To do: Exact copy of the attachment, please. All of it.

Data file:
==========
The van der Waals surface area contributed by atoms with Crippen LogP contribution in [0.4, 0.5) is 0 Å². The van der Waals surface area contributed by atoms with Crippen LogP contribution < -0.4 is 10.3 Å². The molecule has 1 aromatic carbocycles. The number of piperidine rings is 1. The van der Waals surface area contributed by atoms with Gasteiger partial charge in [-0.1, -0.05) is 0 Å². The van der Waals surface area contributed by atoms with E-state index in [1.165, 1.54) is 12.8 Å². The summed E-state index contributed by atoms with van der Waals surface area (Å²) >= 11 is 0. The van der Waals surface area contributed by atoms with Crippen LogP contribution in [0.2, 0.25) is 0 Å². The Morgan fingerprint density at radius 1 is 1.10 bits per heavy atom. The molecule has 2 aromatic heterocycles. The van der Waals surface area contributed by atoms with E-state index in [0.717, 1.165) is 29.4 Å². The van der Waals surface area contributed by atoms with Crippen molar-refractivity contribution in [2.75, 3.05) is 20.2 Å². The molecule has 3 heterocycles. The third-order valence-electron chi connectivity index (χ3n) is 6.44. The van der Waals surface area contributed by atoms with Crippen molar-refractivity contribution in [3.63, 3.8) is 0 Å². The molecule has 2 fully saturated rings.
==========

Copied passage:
The van der Waals surface area contributed by atoms with Crippen LogP contribution in [0.4, 0.5) is 0 Å². The van der Waals surface area contributed by atoms with Crippen LogP contribution < -0.4 is 10.3 Å². The molecule has 1 aromatic carbocycles. The number of piperidine rings is 1. The van der Waals surface area contributed by atoms with Gasteiger partial charge in [-0.1, -0.05) is 0 Å². The van der Waals surface area contributed by atoms with E-state index in [1.165, 1.54) is 12.8 Å². The summed E-state index contributed by atoms with van der Waals surface area (Å²) >= 11 is 0. The van der Waals surface area contributed by atoms with Crippen LogP contribution in [0.2, 0.25) is 0 Å². The Morgan fingerprint density at radius 1 is 1.10 bits per heavy atom. The molecule has 2 aromatic heterocycles. The van der Waals surface area contributed by atoms with E-state index in [0.717, 1.165) is 29.4 Å². The van der Waals surface area contributed by atoms with Crippen molar-refractivity contribution in [2.75, 3.05) is 20.2 Å². The molecule has 3 heterocycles. The third-order valence-electron chi connectivity index (χ3n) is 6.44. The van der Waals surface area contributed by atoms with Crippen molar-refractivity contribution in [3.63, 3.8) is 0 Å². The molecule has 2 fully saturated rings.